Holden Thorp probably doesn’t understand the role of the military in our society, either.

Scientists, like all other citizens, can and should be free to express their opinions. Where they have expertise, they are welcome to present their expertise in support of their opinion.

Scientists have no special expertise in politics. The use of their publications as some sort of bully pulpit is as wrong as it is for a military man to wear his uniform while voicing his political opinions.

I find it disturbing that the Editor-In-Chief of a scientific publication has to be educated on this point, but I have long known that people can go crazy over elections, especially if they have allowed themselves to be convinced they are on the side of the angels.

LukeHandCool | March 24, 2023 at 1:58 pm

Next you’ll be telling me public health officials encouraging people to join mass protests in the middle of a pandemic hurt trust in the public health field.

sorta like asking yer dentist ’bout haemorrhoids:
after all it’s all a part of the same long tube.

MoeHowardwasright | March 24, 2023 at 2:23 pm

First I am not a Doctor. I was a paramedic, Corpsman and 30 years in the medical field. Medical gas, respiratory, medical device and healthcare IT. Fauci was a fraud in the 80’s with AIDS research and treatments. He repeated that fraud during the Wuhan pandemic. Money is the driver of science in America. Grants grants grants. That’s all they care about. The push back against science in the world has been going on for decades.

The Lancet’s 2006 Iraq War propaganda.

2018 article in The Conversation:

What happens when a scientific journal publishes information that turns out to be false? A fracas over a recent Washington Post article provides an illuminating case study in how, even years after they’re published, uncorrected false claims can still end up repeated time and again. But at the same time, it shows how simply alerting responsible journalists and news editors to repeated errors can do a lot to combat false claims that stubbornly live on even after they’ve been debunked.

It all started with a 2006 article published in the eminent journal The Lancet, entitled Mortality after the 2003 invasion of Iraq: a cross-sectional cluster sample survey. The article had many problems, but one of its graphs in particular stuck out. That one figure displayed new estimated numbers of violent deaths in the Iraq War, and came up with numbers massively higher than anything anyone had seriously suggested before.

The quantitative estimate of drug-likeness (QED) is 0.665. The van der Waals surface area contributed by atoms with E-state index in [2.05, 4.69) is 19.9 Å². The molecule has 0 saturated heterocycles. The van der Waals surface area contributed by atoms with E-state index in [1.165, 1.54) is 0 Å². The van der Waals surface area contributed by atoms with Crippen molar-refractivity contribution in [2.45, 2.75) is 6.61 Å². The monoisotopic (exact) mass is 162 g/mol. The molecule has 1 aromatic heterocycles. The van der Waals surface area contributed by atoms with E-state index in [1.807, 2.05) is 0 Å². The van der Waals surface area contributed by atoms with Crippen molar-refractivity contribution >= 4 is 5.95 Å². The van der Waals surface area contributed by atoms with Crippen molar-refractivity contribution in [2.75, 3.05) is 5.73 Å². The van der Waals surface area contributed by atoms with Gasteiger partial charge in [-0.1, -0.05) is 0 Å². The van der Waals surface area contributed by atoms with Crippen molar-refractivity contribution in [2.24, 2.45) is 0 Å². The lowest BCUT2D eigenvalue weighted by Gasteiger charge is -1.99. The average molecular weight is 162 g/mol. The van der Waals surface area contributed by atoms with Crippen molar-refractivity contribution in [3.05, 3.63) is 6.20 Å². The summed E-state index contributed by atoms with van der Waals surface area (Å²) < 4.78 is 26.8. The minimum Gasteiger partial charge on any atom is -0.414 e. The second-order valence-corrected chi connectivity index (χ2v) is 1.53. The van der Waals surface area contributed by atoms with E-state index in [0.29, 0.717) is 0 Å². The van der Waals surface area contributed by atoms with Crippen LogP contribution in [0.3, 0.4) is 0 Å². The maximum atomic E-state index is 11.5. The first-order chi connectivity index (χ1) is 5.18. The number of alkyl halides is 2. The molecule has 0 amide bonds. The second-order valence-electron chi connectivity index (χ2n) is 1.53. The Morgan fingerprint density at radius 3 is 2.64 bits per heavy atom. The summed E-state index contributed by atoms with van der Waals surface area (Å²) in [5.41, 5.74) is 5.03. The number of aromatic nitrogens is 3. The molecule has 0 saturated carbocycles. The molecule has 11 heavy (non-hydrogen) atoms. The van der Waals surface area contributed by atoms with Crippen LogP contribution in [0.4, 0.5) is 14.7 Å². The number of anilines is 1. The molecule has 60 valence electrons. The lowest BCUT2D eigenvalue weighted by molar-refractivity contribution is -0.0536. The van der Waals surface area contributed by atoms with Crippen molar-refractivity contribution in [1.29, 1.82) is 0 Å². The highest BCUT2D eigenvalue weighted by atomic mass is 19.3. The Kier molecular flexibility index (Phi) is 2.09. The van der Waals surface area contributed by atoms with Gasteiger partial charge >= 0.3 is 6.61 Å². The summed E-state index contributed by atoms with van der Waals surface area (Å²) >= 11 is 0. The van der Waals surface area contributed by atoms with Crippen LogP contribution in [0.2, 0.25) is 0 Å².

And although the article’s reported violence numbers increased over time far more rapidly than those reported by other sources, including the Iraq Body Count (IBC) project, the graph gave the inaccurate impression that IBC trends actually tracked their new data quite closely – ostensibly validating what, at first glance, seemed like a very hard-to-swallow new dataset.

In addition, the graph included a third dataset purporting to show violence trends measured by the US Department of Defence (DoD), trends that were again presented as consistent with the authors’ new data. The finished graph was central to the paper’s effort to “mainstream” the shocking new numbers by connecting them with other data on war violence.

Yet a few weeks after the article was published, letters sent to the Lancet from other researchers discredited the graph entirely.

    Tiki in reply to Tiki. | March 24, 2023 at 2:50 pm

    KAOHSIUNG (Taiwan News) – The Lancet is one of the oldest and most reputable medical journals in the world, […]

    Earlier this week, the publication’s editor for the past 25 years, Richard Horton, took to the airwaves on CNN […]

    Horton claimed, with a straight face, the world should be “thanking Chinese scientists for the warnings that they gave the world” and laid into Western democracies for failing to take heed of these. He then laid the blame for “tens of thousands of deaths” on their policies.

      henrybowman in reply to Tiki. | March 24, 2023 at 6:52 pm

      Look… the medical establishment, in general, over the past three years, has pretty much completely shit its own bed. We should accept that it is now officially a sideshow of Clown World, and move on correspondingly. Anyone who is surprised now about the politicization of medicine has been asleep.

They told you Trump was racist for suggesting travel restrictions from China and to party it up during Lunar New Year.

They told you masks didn’t work and to stop buying them so hospital workers could get life saving masks.

Then they said masks were mandatory and if you didn’t wear one regardless of context you’re anti-science and killing grandma.

Then they told you that the vaccine that skipped critical trial phases in testing was more safe than a drug that’s been available for decades.

And while they sit atop the corpses of every person their assbackward policy killed, they tell you they are the leading scientific authorities and no scaremongers with inflated egos and fat purses.

COVID isn’t the real disease. It’s arrogance.

Holden Thorpe sounds like the name of a villain in an Ayn Rand novel.

These “scientists” aren’t very smart because, of course it’ll lessen one’s opinion of the publication. These “scientists” have been proven to be political agents and activists rather than truly folks in search of the truth. Not all scientists, by any means, but when a publication takes a side in a political contest, they by definition become political themselves. When I was in college, “Nature” was THE publication. If only my professor could get published by “Nature” would be our wish. Now, all you need is to be politically correct and they’ll publish. Doesn’t matter if it’s rubbish. It’s a disease.

Science has been trending leftward for decades. I allowed my subscription to “Scientific American” to lapse some time in the late 1980s because its lean to the left had been apparent for a few years even by that time. Nowadays, they make no attempt to hide their bias.